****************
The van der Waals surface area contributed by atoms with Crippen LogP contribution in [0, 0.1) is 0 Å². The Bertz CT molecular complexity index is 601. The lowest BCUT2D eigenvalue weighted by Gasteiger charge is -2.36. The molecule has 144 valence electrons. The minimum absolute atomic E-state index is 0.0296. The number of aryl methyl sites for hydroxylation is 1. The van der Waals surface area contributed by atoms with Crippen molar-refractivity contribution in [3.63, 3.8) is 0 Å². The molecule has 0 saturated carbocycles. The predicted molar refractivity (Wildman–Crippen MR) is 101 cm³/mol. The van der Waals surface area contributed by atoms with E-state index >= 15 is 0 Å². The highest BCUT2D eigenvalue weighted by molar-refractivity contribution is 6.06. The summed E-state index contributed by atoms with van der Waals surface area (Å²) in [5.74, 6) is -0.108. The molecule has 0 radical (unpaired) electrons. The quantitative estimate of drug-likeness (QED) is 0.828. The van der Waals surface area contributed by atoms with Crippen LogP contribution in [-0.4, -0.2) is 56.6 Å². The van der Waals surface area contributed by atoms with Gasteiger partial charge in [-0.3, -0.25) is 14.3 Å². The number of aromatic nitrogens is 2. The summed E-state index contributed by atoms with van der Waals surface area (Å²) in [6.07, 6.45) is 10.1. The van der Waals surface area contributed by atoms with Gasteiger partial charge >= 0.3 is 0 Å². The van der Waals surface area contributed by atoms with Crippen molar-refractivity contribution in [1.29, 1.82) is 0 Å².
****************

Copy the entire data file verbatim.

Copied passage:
The van der Waals surface area contributed by atoms with Crippen LogP contribution in [0, 0.1) is 0 Å². The Bertz CT molecular complexity index is 601. The lowest BCUT2D eigenvalue weighted by Gasteiger charge is -2.36. The molecule has 144 valence electrons. The minimum absolute atomic E-state index is 0.0296. The number of aryl methyl sites for hydroxylation is 1. The van der Waals surface area contributed by atoms with Crippen molar-refractivity contribution in [3.63, 3.8) is 0 Å². The molecule has 0 saturated carbocycles. The predicted molar refractivity (Wildman–Crippen MR) is 101 cm³/mol. The van der Waals surface area contributed by atoms with E-state index >= 15 is 0 Å². The highest BCUT2D eigenvalue weighted by molar-refractivity contribution is 6.06. The summed E-state index contributed by atoms with van der Waals surface area (Å²) in [5.74, 6) is -0.108. The molecule has 0 radical (unpaired) electrons. The quantitative estimate of drug-likeness (QED) is 0.828. The van der Waals surface area contributed by atoms with Crippen LogP contribution in [-0.4, -0.2) is 56.6 Å². The van der Waals surface area contributed by atoms with Gasteiger partial charge in [-0.3, -0.25) is 14.3 Å². The number of aromatic nitrogens is 2. The summed E-state index contributed by atoms with van der Waals surface area (Å²) in [6.07, 6.45) is 10.1. The van der Waals surface area contributed by atoms with Gasteiger partial charge >= 0.3 is 0 Å². The van der Waals surface area contributed by atoms with Crippen molar-refractivity contribution in [1.29, 1.82) is 0 Å².